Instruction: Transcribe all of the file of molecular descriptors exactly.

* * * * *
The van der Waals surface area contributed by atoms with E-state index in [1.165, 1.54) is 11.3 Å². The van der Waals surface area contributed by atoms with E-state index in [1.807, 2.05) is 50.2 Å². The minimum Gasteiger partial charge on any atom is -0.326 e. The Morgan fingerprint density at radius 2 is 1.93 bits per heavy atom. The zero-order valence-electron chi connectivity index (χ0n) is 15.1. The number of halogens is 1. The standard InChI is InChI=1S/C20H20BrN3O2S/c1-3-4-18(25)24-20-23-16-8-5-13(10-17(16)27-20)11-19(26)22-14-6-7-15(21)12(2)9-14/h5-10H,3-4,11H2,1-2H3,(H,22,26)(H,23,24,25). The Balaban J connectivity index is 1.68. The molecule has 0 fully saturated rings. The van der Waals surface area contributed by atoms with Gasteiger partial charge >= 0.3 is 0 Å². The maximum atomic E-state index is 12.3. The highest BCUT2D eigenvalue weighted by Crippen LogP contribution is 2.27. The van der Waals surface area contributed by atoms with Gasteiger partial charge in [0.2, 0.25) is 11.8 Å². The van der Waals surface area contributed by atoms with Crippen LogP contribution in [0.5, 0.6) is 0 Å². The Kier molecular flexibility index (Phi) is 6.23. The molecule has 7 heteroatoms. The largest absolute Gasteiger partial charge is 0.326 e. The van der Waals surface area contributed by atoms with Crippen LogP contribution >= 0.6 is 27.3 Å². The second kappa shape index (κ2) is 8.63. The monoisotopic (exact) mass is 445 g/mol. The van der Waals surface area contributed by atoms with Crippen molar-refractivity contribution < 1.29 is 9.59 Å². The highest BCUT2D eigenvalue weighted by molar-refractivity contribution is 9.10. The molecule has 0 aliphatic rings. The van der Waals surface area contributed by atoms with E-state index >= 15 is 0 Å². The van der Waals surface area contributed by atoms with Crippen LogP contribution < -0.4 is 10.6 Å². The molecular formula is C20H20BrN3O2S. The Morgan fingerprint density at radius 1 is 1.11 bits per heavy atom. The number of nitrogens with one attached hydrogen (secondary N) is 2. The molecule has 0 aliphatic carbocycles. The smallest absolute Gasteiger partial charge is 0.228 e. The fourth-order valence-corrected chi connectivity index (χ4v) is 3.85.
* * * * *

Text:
The van der Waals surface area contributed by atoms with E-state index in [1.165, 1.54) is 11.3 Å². The van der Waals surface area contributed by atoms with E-state index in [1.807, 2.05) is 50.2 Å². The minimum Gasteiger partial charge on any atom is -0.326 e. The Morgan fingerprint density at radius 2 is 1.93 bits per heavy atom. The zero-order valence-electron chi connectivity index (χ0n) is 15.1. The number of halogens is 1. The standard InChI is InChI=1S/C20H20BrN3O2S/c1-3-4-18(25)24-20-23-16-8-5-13(10-17(16)27-20)11-19(26)22-14-6-7-15(21)12(2)9-14/h5-10H,3-4,11H2,1-2H3,(H,22,26)(H,23,24,25). The Balaban J connectivity index is 1.68. The molecule has 0 fully saturated rings. The van der Waals surface area contributed by atoms with Gasteiger partial charge >= 0.3 is 0 Å². The maximum atomic E-state index is 12.3. The highest BCUT2D eigenvalue weighted by Crippen LogP contribution is 2.27. The van der Waals surface area contributed by atoms with Gasteiger partial charge in [0.2, 0.25) is 11.8 Å². The van der Waals surface area contributed by atoms with Crippen LogP contribution in [0.5, 0.6) is 0 Å². The Kier molecular flexibility index (Phi) is 6.23. The molecule has 7 heteroatoms. The largest absolute Gasteiger partial charge is 0.326 e. The van der Waals surface area contributed by atoms with Crippen LogP contribution >= 0.6 is 27.3 Å². The second kappa shape index (κ2) is 8.63. The monoisotopic (exact) mass is 445 g/mol. The van der Waals surface area contributed by atoms with Crippen molar-refractivity contribution < 1.29 is 9.59 Å². The highest BCUT2D eigenvalue weighted by molar-refractivity contribution is 9.10. The molecule has 0 aliphatic rings. The van der Waals surface area contributed by atoms with E-state index >= 15 is 0 Å². The van der Waals surface area contributed by atoms with Crippen LogP contribution < -0.4 is 10.6 Å². The molecular formula is C20H20BrN3O2S. The Morgan fingerprint density at radius 1 is 1.11 bits per heavy atom. The number of nitrogens with one attached hydrogen (secondary N) is 2. The molecule has 0 aliphatic carbocycles. The smallest absolute Gasteiger partial charge is 0.228 e. The fourth-order valence-corrected chi connectivity index (χ4v) is 3.85.